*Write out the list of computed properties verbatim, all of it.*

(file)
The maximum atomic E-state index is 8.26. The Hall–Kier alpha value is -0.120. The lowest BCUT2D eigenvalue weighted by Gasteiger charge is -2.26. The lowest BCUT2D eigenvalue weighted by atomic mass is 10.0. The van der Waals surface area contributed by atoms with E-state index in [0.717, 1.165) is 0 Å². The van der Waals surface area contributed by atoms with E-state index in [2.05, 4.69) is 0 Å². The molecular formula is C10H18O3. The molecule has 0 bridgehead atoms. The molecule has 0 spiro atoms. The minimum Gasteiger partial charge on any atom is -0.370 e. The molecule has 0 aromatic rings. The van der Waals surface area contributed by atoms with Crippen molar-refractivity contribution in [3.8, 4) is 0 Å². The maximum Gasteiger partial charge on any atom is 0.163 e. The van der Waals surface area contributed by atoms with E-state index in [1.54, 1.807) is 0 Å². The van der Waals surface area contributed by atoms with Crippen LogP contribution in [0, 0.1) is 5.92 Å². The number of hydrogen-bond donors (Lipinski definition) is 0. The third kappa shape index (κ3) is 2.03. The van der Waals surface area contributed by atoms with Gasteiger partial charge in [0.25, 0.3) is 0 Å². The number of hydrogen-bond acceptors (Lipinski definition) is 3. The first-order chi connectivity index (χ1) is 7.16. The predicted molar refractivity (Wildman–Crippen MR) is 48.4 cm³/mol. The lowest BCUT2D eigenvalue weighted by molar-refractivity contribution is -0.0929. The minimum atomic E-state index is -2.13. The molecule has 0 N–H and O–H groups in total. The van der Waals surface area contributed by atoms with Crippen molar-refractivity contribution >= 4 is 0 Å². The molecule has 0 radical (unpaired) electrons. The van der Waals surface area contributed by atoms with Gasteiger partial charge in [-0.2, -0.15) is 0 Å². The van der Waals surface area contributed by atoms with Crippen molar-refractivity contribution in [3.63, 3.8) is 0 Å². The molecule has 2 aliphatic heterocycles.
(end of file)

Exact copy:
The maximum atomic E-state index is 8.26. The Hall–Kier alpha value is -0.120. The lowest BCUT2D eigenvalue weighted by Gasteiger charge is -2.26. The lowest BCUT2D eigenvalue weighted by atomic mass is 10.0. The van der Waals surface area contributed by atoms with E-state index in [0.717, 1.165) is 0 Å². The van der Waals surface area contributed by atoms with E-state index in [2.05, 4.69) is 0 Å². The molecular formula is C10H18O3. The molecule has 0 bridgehead atoms. The molecule has 0 spiro atoms. The minimum Gasteiger partial charge on any atom is -0.370 e. The molecule has 0 aromatic rings. The van der Waals surface area contributed by atoms with Crippen molar-refractivity contribution in [3.8, 4) is 0 Å². The maximum Gasteiger partial charge on any atom is 0.163 e. The van der Waals surface area contributed by atoms with E-state index in [1.54, 1.807) is 0 Å². The van der Waals surface area contributed by atoms with Crippen LogP contribution in [0, 0.1) is 5.92 Å². The number of hydrogen-bond donors (Lipinski definition) is 0. The third kappa shape index (κ3) is 2.03. The van der Waals surface area contributed by atoms with Gasteiger partial charge in [0.25, 0.3) is 0 Å². The number of hydrogen-bond acceptors (Lipinski definition) is 3. The first-order chi connectivity index (χ1) is 7.16. The predicted molar refractivity (Wildman–Crippen MR) is 48.4 cm³/mol. The lowest BCUT2D eigenvalue weighted by molar-refractivity contribution is -0.0929. The minimum atomic E-state index is -2.13. The molecule has 0 N–H and O–H groups in total. The van der Waals surface area contributed by atoms with Crippen molar-refractivity contribution >= 4 is 0 Å². The molecule has 0 radical (unpaired) electrons. The van der Waals surface area contributed by atoms with Gasteiger partial charge in [-0.2, -0.15) is 0 Å². The van der Waals surface area contributed by atoms with Crippen molar-refractivity contribution in [3.63, 3.8) is 0 Å². The molecule has 2 aliphatic heterocycles.